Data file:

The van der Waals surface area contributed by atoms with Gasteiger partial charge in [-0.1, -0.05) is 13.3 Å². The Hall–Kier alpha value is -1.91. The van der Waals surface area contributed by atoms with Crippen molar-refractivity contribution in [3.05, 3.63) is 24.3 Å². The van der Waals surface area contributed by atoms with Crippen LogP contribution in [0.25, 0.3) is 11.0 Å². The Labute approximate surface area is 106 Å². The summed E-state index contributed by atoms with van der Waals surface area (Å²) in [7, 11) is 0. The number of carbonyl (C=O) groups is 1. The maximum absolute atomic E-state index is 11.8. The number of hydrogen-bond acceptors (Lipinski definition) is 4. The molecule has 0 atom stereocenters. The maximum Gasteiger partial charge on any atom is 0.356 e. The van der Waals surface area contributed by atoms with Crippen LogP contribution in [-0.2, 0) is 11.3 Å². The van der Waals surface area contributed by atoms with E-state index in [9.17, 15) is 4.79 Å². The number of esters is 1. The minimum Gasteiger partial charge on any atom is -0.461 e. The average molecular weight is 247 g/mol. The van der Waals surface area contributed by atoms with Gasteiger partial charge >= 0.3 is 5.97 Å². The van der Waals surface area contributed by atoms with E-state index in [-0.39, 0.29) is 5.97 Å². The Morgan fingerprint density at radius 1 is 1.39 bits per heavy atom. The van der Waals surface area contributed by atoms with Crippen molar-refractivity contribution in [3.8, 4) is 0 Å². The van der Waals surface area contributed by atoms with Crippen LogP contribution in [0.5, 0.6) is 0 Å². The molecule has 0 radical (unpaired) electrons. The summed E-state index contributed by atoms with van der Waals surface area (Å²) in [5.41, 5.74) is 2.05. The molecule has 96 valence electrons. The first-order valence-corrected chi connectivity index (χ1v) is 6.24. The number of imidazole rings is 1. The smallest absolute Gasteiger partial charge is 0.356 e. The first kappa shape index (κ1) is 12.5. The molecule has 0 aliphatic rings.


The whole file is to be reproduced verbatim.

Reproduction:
The van der Waals surface area contributed by atoms with Gasteiger partial charge in [-0.1, -0.05) is 13.3 Å². The Hall–Kier alpha value is -1.91. The van der Waals surface area contributed by atoms with Crippen molar-refractivity contribution in [3.05, 3.63) is 24.3 Å². The van der Waals surface area contributed by atoms with Crippen LogP contribution in [0.25, 0.3) is 11.0 Å². The Labute approximate surface area is 106 Å². The summed E-state index contributed by atoms with van der Waals surface area (Å²) in [7, 11) is 0. The number of carbonyl (C=O) groups is 1. The maximum absolute atomic E-state index is 11.8. The number of hydrogen-bond acceptors (Lipinski definition) is 4. The molecule has 0 atom stereocenters. The maximum Gasteiger partial charge on any atom is 0.356 e. The van der Waals surface area contributed by atoms with Crippen LogP contribution in [-0.2, 0) is 11.3 Å². The van der Waals surface area contributed by atoms with E-state index in [9.17, 15) is 4.79 Å². The number of esters is 1. The minimum Gasteiger partial charge on any atom is -0.461 e. The average molecular weight is 247 g/mol. The van der Waals surface area contributed by atoms with Gasteiger partial charge >= 0.3 is 5.97 Å². The van der Waals surface area contributed by atoms with E-state index in [-0.39, 0.29) is 5.97 Å². The Morgan fingerprint density at radius 1 is 1.39 bits per heavy atom. The van der Waals surface area contributed by atoms with Crippen molar-refractivity contribution in [3.8, 4) is 0 Å². The van der Waals surface area contributed by atoms with Crippen LogP contribution in [0.5, 0.6) is 0 Å². The molecule has 0 radical (unpaired) electrons. The summed E-state index contributed by atoms with van der Waals surface area (Å²) in [5.41, 5.74) is 2.05. The molecule has 96 valence electrons. The first-order valence-corrected chi connectivity index (χ1v) is 6.24. The number of imidazole rings is 1. The smallest absolute Gasteiger partial charge is 0.356 e. The first kappa shape index (κ1) is 12.5. The molecule has 0 aliphatic rings.